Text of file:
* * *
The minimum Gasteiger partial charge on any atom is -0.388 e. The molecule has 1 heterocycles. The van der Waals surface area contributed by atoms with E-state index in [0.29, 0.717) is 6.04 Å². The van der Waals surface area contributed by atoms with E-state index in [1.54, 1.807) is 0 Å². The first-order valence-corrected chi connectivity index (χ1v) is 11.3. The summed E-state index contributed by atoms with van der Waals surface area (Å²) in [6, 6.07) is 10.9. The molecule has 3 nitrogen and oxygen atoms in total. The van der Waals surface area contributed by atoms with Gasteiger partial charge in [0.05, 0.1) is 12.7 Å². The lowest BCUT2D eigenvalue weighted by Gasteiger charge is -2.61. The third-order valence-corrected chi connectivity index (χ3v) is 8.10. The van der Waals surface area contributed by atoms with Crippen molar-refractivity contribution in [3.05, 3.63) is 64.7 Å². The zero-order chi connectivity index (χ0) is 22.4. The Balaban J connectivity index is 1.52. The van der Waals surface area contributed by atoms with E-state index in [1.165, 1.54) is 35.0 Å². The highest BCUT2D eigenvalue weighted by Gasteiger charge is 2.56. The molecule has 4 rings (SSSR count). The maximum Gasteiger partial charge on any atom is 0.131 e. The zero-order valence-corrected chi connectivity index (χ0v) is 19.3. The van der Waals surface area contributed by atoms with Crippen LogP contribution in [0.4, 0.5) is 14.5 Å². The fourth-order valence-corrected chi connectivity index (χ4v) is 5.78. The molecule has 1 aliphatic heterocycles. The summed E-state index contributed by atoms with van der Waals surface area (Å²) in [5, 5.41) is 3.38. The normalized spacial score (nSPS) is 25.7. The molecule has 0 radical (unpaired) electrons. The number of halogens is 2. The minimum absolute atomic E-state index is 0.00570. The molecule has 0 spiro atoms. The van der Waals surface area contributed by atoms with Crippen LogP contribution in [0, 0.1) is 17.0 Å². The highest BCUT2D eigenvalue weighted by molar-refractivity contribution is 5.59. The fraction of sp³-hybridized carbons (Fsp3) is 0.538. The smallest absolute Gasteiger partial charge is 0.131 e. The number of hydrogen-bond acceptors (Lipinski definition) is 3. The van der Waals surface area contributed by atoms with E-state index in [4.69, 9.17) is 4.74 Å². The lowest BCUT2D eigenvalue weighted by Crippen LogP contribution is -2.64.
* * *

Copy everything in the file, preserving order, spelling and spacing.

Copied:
The minimum Gasteiger partial charge on any atom is -0.388 e. The molecule has 1 heterocycles. The van der Waals surface area contributed by atoms with E-state index in [0.29, 0.717) is 6.04 Å². The van der Waals surface area contributed by atoms with E-state index in [1.54, 1.807) is 0 Å². The first-order valence-corrected chi connectivity index (χ1v) is 11.3. The summed E-state index contributed by atoms with van der Waals surface area (Å²) in [6, 6.07) is 10.9. The molecule has 3 nitrogen and oxygen atoms in total. The van der Waals surface area contributed by atoms with Gasteiger partial charge in [0.05, 0.1) is 12.7 Å². The lowest BCUT2D eigenvalue weighted by Gasteiger charge is -2.61. The third-order valence-corrected chi connectivity index (χ3v) is 8.10. The van der Waals surface area contributed by atoms with Crippen molar-refractivity contribution in [3.05, 3.63) is 64.7 Å². The zero-order chi connectivity index (χ0) is 22.4. The Balaban J connectivity index is 1.52. The van der Waals surface area contributed by atoms with E-state index in [1.165, 1.54) is 35.0 Å². The highest BCUT2D eigenvalue weighted by Gasteiger charge is 2.56. The molecule has 4 rings (SSSR count). The maximum Gasteiger partial charge on any atom is 0.131 e. The zero-order valence-corrected chi connectivity index (χ0v) is 19.3. The van der Waals surface area contributed by atoms with Crippen LogP contribution in [0.4, 0.5) is 14.5 Å². The fourth-order valence-corrected chi connectivity index (χ4v) is 5.78. The molecule has 1 aliphatic heterocycles. The summed E-state index contributed by atoms with van der Waals surface area (Å²) in [5, 5.41) is 3.38. The normalized spacial score (nSPS) is 25.7. The molecule has 0 radical (unpaired) electrons. The number of halogens is 2. The minimum absolute atomic E-state index is 0.00570. The molecule has 0 spiro atoms. The van der Waals surface area contributed by atoms with Crippen LogP contribution in [0, 0.1) is 17.0 Å². The highest BCUT2D eigenvalue weighted by molar-refractivity contribution is 5.59. The fraction of sp³-hybridized carbons (Fsp3) is 0.538. The smallest absolute Gasteiger partial charge is 0.131 e. The number of hydrogen-bond acceptors (Lipinski definition) is 3. The van der Waals surface area contributed by atoms with E-state index in [4.69, 9.17) is 4.74 Å². The lowest BCUT2D eigenvalue weighted by Crippen LogP contribution is -2.64.